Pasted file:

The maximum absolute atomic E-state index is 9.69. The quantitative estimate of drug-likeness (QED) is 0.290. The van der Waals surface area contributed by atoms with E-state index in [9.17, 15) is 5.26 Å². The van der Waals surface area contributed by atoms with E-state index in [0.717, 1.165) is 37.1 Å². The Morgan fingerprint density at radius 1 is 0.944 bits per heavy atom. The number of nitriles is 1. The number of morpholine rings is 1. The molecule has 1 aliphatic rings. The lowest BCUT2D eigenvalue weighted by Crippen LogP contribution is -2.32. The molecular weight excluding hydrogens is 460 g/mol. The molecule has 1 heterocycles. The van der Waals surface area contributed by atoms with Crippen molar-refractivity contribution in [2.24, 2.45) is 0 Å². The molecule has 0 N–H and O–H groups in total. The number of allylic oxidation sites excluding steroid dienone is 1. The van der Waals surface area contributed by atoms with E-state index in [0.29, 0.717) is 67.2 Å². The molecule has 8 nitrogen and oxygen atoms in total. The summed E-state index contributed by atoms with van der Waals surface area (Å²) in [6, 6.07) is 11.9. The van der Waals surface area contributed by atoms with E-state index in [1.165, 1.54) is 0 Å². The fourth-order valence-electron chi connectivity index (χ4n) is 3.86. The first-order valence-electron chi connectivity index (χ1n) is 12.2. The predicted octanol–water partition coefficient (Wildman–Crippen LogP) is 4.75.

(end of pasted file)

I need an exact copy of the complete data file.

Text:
The maximum absolute atomic E-state index is 9.69. The quantitative estimate of drug-likeness (QED) is 0.290. The van der Waals surface area contributed by atoms with E-state index in [9.17, 15) is 5.26 Å². The van der Waals surface area contributed by atoms with E-state index in [0.717, 1.165) is 37.1 Å². The Morgan fingerprint density at radius 1 is 0.944 bits per heavy atom. The number of nitriles is 1. The number of morpholine rings is 1. The molecule has 1 aliphatic rings. The lowest BCUT2D eigenvalue weighted by Crippen LogP contribution is -2.32. The molecular weight excluding hydrogens is 460 g/mol. The molecule has 1 heterocycles. The van der Waals surface area contributed by atoms with Crippen molar-refractivity contribution in [2.24, 2.45) is 0 Å². The molecule has 0 N–H and O–H groups in total. The number of allylic oxidation sites excluding steroid dienone is 1. The van der Waals surface area contributed by atoms with E-state index in [0.29, 0.717) is 67.2 Å². The molecule has 8 nitrogen and oxygen atoms in total. The summed E-state index contributed by atoms with van der Waals surface area (Å²) in [6, 6.07) is 11.9. The van der Waals surface area contributed by atoms with E-state index in [1.165, 1.54) is 0 Å². The fourth-order valence-electron chi connectivity index (χ4n) is 3.86. The first-order valence-electron chi connectivity index (χ1n) is 12.2. The predicted octanol–water partition coefficient (Wildman–Crippen LogP) is 4.75.